Baby Doe (Emily Murdock) comforts Horace (Tom Sitzler) in the Central City Opera production of The Ballad of Baby Doe (photo by Amanda Tipton).

It’s a story that has been told thousands of times, most often with the fervor that only a good scandal can inspire. Captivating American historians and Coloradans for more than a century, the famous “Tabor Triangle” is the tale of Leadville’s Silver King, Horace A.W. Tabor, and the two women that he loved – one who watched him rise to become the richest man in Colorado and another who watched him fall to poverty.

Characterized by glamour, tragedy and hubris, the story is rich in its recorded detail. One can read the story in books, see it on television and hear it in the streets of Leadville, but this weekend offers a singular opportunity to watch the story play out in a rare and synchronous event. On Saturday, May 20, the Central City Opera will portray the story with a performance of The Ballad of Baby Doe in Tabor’s own opera house, especially fitting since the opera company premiered the production in 1956. This event also marks the beginning of the Tabor Opera House’s 2017 season, the first under the City of Leadville’s ownership and under management by the Tabor Opera House Preservation Foundation.

In 1878, a few lucky speculations after a fateful grubstake (a loan of mining equipment in exchange for shares) earned Tabor his fortune and launched him into the center of the Colorado Silver Boom and the economic stratosphere. Made possible by the U.S. government’s regular purchase of wholesale silver under the Bland-Allison Act, the silver boom flooded wealth into the entire state for more than a decade. And Tabor, with investments in the most productive mines such as the Chrysolite and Matchless, made more money than anyone.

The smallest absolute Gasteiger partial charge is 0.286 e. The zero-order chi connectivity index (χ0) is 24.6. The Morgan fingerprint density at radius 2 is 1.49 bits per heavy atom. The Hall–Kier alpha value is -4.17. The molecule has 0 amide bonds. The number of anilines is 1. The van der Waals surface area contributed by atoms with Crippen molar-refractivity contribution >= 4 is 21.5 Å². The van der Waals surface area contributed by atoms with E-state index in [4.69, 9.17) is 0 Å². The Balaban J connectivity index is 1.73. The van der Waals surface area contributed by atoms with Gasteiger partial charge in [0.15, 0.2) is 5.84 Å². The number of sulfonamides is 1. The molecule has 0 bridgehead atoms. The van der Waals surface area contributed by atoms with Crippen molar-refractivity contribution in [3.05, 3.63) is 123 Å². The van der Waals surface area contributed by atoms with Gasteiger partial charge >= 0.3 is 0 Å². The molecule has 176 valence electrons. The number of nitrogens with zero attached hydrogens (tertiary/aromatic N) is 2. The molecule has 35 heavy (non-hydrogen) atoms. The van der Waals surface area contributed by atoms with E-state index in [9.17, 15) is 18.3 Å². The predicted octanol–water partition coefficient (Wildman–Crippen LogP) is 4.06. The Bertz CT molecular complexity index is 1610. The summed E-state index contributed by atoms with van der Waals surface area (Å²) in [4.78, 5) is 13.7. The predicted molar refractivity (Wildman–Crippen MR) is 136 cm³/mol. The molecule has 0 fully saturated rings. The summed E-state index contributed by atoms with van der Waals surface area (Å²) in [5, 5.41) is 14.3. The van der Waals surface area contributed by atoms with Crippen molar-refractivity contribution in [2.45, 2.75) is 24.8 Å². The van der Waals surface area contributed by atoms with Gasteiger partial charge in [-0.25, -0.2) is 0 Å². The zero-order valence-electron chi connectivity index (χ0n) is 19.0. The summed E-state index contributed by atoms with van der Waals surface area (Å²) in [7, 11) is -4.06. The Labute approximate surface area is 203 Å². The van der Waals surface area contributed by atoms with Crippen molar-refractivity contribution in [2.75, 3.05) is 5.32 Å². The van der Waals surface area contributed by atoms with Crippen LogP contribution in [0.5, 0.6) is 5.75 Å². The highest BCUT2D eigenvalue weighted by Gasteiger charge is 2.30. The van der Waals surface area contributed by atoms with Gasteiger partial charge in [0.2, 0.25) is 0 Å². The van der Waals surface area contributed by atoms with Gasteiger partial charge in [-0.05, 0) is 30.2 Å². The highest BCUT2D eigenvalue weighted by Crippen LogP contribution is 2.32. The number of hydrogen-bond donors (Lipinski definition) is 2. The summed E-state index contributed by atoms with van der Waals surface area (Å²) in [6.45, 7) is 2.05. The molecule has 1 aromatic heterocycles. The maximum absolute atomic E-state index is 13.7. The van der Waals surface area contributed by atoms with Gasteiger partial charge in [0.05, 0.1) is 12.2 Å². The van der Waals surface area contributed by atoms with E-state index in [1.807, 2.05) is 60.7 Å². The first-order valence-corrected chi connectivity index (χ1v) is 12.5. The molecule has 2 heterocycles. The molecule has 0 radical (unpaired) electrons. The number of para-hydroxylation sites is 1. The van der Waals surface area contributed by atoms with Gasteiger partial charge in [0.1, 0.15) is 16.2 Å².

At the height of his glory, Tabor set his mind to build the grandest opera house west of the Mississippi. The Tabor Opera House, built in 1879 in 100 days, was heated and lit by Tabor’s own gas-works company. The Victorian theater was 25,000 square feet and four stories high and included a grand ballroom, a five-room suite, a catwalk to the neighboring Clarendon Hotel and a stage that would welcome Oscar Wilde, Harry Houdini, Anna Held and, eventually, the opera depicting Tabor’s life.

This is where The Ballad of Baby Doe, with music by Douglas Moore and an English-language libretto by John LaTouche, begins. Tabor (played by Tom Sitzler) is the newly crowned Silver King, with his wife of more than 20 years, Augusta Pierce Tabor (Sarah Barber), at his side. Biting her tongue about the lavish spending and speculation habits of her husband, Augusta foresees an end to their outrageous fortune.

The year is 1880 when Tabor falls in love with Elizabeth “Baby Doe” McCourt (Emily Murdock), an emblem of Victorian beauty 24 years his younger. In the production, their meeting happens as Tabor overhears Baby Doe singing one of the opera’s best-known arias, “The Willow Song.” Act I continues to follow Tabor and Baby Doe through their love affair, each of their divorces and eventual marriage to one another.

Act II relates the loss of the Tabor fortune, which came just a decade later. Throughout the 1880s, Tabor and Baby Doe indulged together in all the opulent excess their wealth could supply. But the bubble burst in 1893 with the repeal of the Sherman Silver Purchase Act, an absurd federal law that demanded an increase in government purchase of silver by 4.5 million ounces each month.

As quickly as their fortune had come, it melted away, and Tabor was forced to sell his beloved opera house and home that year to his friend Judge A.S. Weston. Tabor died shortly after in 1899. Baby Doe remained devoted to her late husband and, though still young, never remarried. She spent the last decades of her life writing in a cabin at the Matchless Mine. She was found frozen there in 1935.

The opera house lived on. Judge Weston sold the property to Dr. J.H. Herron in 1901, who gave it over immediately to the Benevolent Protective Order of Elks for $12,000, under whom it operated as the club lodge. The Elks renovated and expanded the theater and continued to hold performances both big and small until 1955 when they commissioned the building of a new lodge and sold the opera house into the family that would keep it until last year. The property passed from Florence J. Hollister to her daughter Evelyn Livingston Furman (to both of whom much of the historical record and preservation of the Tabor Opera House is credited), and then to her daughter and son-in-law, Sharon and Bill Bland.